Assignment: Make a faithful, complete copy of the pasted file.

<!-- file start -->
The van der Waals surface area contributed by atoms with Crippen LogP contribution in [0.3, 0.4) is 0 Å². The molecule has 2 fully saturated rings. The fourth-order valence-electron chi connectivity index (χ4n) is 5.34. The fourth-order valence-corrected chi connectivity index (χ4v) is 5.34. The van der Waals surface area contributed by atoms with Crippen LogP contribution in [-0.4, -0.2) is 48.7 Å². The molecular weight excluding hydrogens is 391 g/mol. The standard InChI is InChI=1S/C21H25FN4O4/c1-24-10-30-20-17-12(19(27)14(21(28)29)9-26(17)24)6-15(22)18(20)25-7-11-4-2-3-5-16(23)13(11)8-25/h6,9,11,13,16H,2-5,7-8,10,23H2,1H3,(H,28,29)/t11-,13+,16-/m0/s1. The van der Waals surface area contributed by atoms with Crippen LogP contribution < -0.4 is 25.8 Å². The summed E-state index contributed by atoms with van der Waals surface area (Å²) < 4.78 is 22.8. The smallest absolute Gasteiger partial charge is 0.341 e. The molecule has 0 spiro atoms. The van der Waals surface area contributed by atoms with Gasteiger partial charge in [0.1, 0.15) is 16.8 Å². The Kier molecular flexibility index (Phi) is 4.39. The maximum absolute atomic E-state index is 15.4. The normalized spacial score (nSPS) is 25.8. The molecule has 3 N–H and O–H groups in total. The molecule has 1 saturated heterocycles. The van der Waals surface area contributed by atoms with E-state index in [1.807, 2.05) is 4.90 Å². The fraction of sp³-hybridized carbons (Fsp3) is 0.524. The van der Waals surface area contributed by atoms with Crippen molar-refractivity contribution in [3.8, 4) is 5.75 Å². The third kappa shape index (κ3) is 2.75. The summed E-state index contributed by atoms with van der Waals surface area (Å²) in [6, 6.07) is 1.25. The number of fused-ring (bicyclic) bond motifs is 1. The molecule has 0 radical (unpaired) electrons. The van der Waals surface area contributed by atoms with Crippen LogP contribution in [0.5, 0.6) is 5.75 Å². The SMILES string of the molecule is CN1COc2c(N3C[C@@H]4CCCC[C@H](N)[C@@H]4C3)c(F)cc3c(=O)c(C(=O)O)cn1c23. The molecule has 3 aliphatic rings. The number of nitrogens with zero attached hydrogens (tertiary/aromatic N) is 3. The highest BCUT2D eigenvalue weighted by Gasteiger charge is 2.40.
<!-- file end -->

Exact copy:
The van der Waals surface area contributed by atoms with Crippen LogP contribution in [0.3, 0.4) is 0 Å². The molecule has 2 fully saturated rings. The fourth-order valence-electron chi connectivity index (χ4n) is 5.34. The fourth-order valence-corrected chi connectivity index (χ4v) is 5.34. The van der Waals surface area contributed by atoms with Crippen LogP contribution in [-0.4, -0.2) is 48.7 Å². The molecular weight excluding hydrogens is 391 g/mol. The standard InChI is InChI=1S/C21H25FN4O4/c1-24-10-30-20-17-12(19(27)14(21(28)29)9-26(17)24)6-15(22)18(20)25-7-11-4-2-3-5-16(23)13(11)8-25/h6,9,11,13,16H,2-5,7-8,10,23H2,1H3,(H,28,29)/t11-,13+,16-/m0/s1. The van der Waals surface area contributed by atoms with Crippen LogP contribution < -0.4 is 25.8 Å². The summed E-state index contributed by atoms with van der Waals surface area (Å²) < 4.78 is 22.8. The smallest absolute Gasteiger partial charge is 0.341 e. The molecule has 0 spiro atoms. The van der Waals surface area contributed by atoms with Gasteiger partial charge in [0.1, 0.15) is 16.8 Å². The Kier molecular flexibility index (Phi) is 4.39. The maximum absolute atomic E-state index is 15.4. The normalized spacial score (nSPS) is 25.8. The molecule has 3 N–H and O–H groups in total. The molecule has 1 saturated heterocycles. The van der Waals surface area contributed by atoms with E-state index in [1.807, 2.05) is 4.90 Å². The fraction of sp³-hybridized carbons (Fsp3) is 0.524. The van der Waals surface area contributed by atoms with Crippen molar-refractivity contribution in [3.8, 4) is 5.75 Å². The third kappa shape index (κ3) is 2.75. The summed E-state index contributed by atoms with van der Waals surface area (Å²) in [6, 6.07) is 1.25. The number of fused-ring (bicyclic) bond motifs is 1. The molecule has 0 radical (unpaired) electrons. The van der Waals surface area contributed by atoms with Crippen LogP contribution in [0.5, 0.6) is 5.75 Å². The SMILES string of the molecule is CN1COc2c(N3C[C@@H]4CCCC[C@H](N)[C@@H]4C3)c(F)cc3c(=O)c(C(=O)O)cn1c23. The molecule has 3 aliphatic rings. The number of nitrogens with zero attached hydrogens (tertiary/aromatic N) is 3. The highest BCUT2D eigenvalue weighted by Gasteiger charge is 2.40.